a photography lecturer at SHeffield University
https://www.metabunk.org/threads/claim-original-calvine-ufo-photo.12571/post-276335
 

Darat

New Member
I know scanning a B&W photo as a colour image can introduce colour artifacts, but would they be consistent with the type of image i.e only the vegetation showing the green and brown shades, or would it be applied over the entire photo?
 

Bernd Lauert

New Member
Mendel - I see you disagree that the photo is a colour photo. I've attached a file showing areas of different colours in the latest tiff file provided. As you can see the vegetation is different shades of green. I've done no colour manipulation of the image - just cut the various areas out to make it easier to see and exported it out as a PNG with colour profile embedded. scottish_ufo_scan_print_front_A4 colour swatches.png
Sorry, all I see is shades of greyish-brown which is what is to be expected from a color scan of a color photo which was created from Ilford-XP B&W negatives.
The film prints well on color paper, but you can definitely see some funky colors. I've had rolls processed at drug store minilabs that have produced pink, yellow, sepia, etc.
https://www.photo.net/discuss/threa...t-it-on-color-paper-rate-400asa-or-800.85194/

Thank you!

Note that Ilford XP-2 was not available in 1990, it was introduced in 1991. Only its predecessor XP-1 was available from 1981.
https://en.wikipedia.org/wiki/Ilford_XP

I also disagree that the choice of this film implies a 'knowledge or interest in photography'. Rarher the opposite. The main advantage of the Ilford XP chromogenic films was that they could be developed via C-41 process meaning it could be given to any supermarket or drugstore-chain which developed color film in automated labs. True B&W films require processing with B&W chemistry which was not performed by every chain store and if it was significantly more expensive because of the non-standard treatment compared with the masses of color negative film.

While certainly doable, I also do not think the lads developed the Ilford XP themselves. Why would anyone do that at home and negate one of the main advantage of this film? C-41 process is not cheap, needs high temperatures and the chemicals go bad quickly. The automated labs for color films were cheap and fast, way easier and cheaper than doing this at home. If you wanted to develop a film yourself, using a true B&W film would have been much less hassle.
 

Rory

Senior Member.
for newsprint use, some detail of the picture was going to get processed into much worse quality to be printed

1660924529197.png

That's not how it would have looked. The Record had actually been printed in "full colour" since 1971. Here's an inside spread from July 1990:

1660924659422.png
 

Rory

Senior Member.
its not a perfect circle. its close but its a tad wider than high. but i think your device could still do that since hands are shaky and dont apply pressure evenly.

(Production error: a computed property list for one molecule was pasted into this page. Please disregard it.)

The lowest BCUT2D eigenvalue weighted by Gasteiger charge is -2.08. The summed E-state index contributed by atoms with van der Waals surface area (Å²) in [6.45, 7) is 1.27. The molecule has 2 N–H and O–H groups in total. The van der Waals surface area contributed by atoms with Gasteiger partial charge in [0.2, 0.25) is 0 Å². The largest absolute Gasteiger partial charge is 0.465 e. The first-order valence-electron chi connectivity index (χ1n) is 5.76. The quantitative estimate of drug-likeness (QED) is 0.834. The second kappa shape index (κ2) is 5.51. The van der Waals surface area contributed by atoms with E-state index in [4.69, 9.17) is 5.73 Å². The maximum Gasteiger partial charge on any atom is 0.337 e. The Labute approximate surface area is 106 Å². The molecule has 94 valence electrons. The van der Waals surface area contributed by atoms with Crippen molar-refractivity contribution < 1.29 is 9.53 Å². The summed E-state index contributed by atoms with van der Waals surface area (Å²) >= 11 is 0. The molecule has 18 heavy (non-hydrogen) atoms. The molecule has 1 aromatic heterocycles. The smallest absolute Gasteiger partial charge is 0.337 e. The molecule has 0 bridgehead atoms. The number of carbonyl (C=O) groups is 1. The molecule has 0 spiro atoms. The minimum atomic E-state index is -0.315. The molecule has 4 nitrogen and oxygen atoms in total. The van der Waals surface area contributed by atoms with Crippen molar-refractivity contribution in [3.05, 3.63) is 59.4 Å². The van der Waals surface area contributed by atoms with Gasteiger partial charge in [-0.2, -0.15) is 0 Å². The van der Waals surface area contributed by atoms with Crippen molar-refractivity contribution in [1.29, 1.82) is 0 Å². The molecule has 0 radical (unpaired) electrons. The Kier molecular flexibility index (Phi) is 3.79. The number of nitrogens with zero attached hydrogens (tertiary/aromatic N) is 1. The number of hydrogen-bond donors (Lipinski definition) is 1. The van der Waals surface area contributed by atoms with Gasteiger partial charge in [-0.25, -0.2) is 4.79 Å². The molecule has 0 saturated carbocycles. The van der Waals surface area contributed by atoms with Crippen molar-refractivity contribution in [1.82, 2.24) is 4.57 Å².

On the first image that was released (watermarked-jpeg-2.jpg) I don't see that circle, but I do see a smaller one in a slightly different place on the object:

1660926467163.png

Maybe it's just something on the scanner?
 
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NorCal Dave

Senior Member.
I also disagree that the choice of this film implies a 'knowledge or interest in photography'. Rarher the opposite. The main advantage of the Ilford XP chromogenic films was that they could be developed via C-41 process meaning it could be given to any supermarket or drugstore-chain which developed color film in automated labs. True B&W films require processing with B&W chemistry which was not performed by every chain store and if it was significantly more expensive because of the non-standard treatment compared with the masses of color negative film.

While certainly doable, I also do not think the lads developed the Ilford XP themselves. Why would anyone do that at home and negate one of the main advantage of this film? C-41 process is not cheap, needs high temperatures and the chemicals go bad quickly. The automated labs for color films were cheap and fast, way easier and cheaper than doing this at home. If you wanted to develop a film yourself, using a true B&W film would have been much less hassle.

Not necessarily. From post #235 , here is what the photo expert said about the film stock and the choice:

1660926323871.png
https://www.metabunk.org/threads/claim-original-calvine-ufo-photo.12571/post-276335

Not saying he's right. As for home development, Illford actually made home kits, again form post #235 :

So, we have an experienced amateur using expensive film stock. But the part about needing a lab isn't exactly correct, as he says "only few hobbyists" could process it at home.

A little digging around on some photo forums shows that Illford marketed a home XP1 kit, just for home development of their XP1 film, maybe as far back as the '80s:

1660926427003.png
https://www.photo.net/discuss/threads/xp1-vs-xp2-development.64616/#:~:text=


One can still find them on ebay today:

1660926476110.png
 

Mendel

Senior Member.
That's not how it would have looked. The Record had actually been printed in "full colour" since 1971